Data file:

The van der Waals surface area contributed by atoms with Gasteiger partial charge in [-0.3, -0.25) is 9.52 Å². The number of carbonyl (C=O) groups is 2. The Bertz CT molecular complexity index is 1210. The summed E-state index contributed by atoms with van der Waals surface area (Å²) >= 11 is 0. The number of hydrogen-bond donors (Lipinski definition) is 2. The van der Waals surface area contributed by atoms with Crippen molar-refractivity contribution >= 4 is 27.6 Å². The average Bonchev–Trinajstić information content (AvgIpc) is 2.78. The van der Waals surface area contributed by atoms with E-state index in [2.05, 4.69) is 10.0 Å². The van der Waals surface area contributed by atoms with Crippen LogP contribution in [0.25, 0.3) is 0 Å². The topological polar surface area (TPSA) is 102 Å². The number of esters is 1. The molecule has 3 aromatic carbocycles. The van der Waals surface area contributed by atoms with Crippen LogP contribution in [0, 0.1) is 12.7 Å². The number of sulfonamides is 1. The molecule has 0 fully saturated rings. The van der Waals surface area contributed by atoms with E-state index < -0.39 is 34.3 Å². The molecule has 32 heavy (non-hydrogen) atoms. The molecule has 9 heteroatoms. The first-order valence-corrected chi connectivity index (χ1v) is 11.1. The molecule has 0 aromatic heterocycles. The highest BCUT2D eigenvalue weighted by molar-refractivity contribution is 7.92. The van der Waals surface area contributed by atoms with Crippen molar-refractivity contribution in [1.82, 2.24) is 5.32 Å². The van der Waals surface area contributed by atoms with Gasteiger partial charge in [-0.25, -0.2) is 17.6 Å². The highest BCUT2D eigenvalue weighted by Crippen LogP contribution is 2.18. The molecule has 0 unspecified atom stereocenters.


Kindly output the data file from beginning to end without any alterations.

The van der Waals surface area contributed by atoms with Gasteiger partial charge in [-0.3, -0.25) is 9.52 Å². The number of carbonyl (C=O) groups is 2. The Bertz CT molecular complexity index is 1210. The summed E-state index contributed by atoms with van der Waals surface area (Å²) >= 11 is 0. The number of hydrogen-bond donors (Lipinski definition) is 2. The van der Waals surface area contributed by atoms with Crippen molar-refractivity contribution >= 4 is 27.6 Å². The average Bonchev–Trinajstić information content (AvgIpc) is 2.78. The van der Waals surface area contributed by atoms with E-state index in [2.05, 4.69) is 10.0 Å². The van der Waals surface area contributed by atoms with Crippen LogP contribution in [0.25, 0.3) is 0 Å². The topological polar surface area (TPSA) is 102 Å². The number of esters is 1. The molecule has 3 aromatic carbocycles. The van der Waals surface area contributed by atoms with Crippen LogP contribution in [0, 0.1) is 12.7 Å². The number of sulfonamides is 1. The molecule has 0 fully saturated rings. The van der Waals surface area contributed by atoms with E-state index < -0.39 is 34.3 Å². The molecule has 32 heavy (non-hydrogen) atoms. The molecule has 9 heteroatoms. The first-order valence-corrected chi connectivity index (χ1v) is 11.1. The molecule has 0 aromatic heterocycles. The highest BCUT2D eigenvalue weighted by molar-refractivity contribution is 7.92. The van der Waals surface area contributed by atoms with Crippen molar-refractivity contribution in [1.82, 2.24) is 5.32 Å². The van der Waals surface area contributed by atoms with Gasteiger partial charge in [-0.25, -0.2) is 17.6 Å². The highest BCUT2D eigenvalue weighted by Crippen LogP contribution is 2.18. The molecule has 0 unspecified atom stereocenters.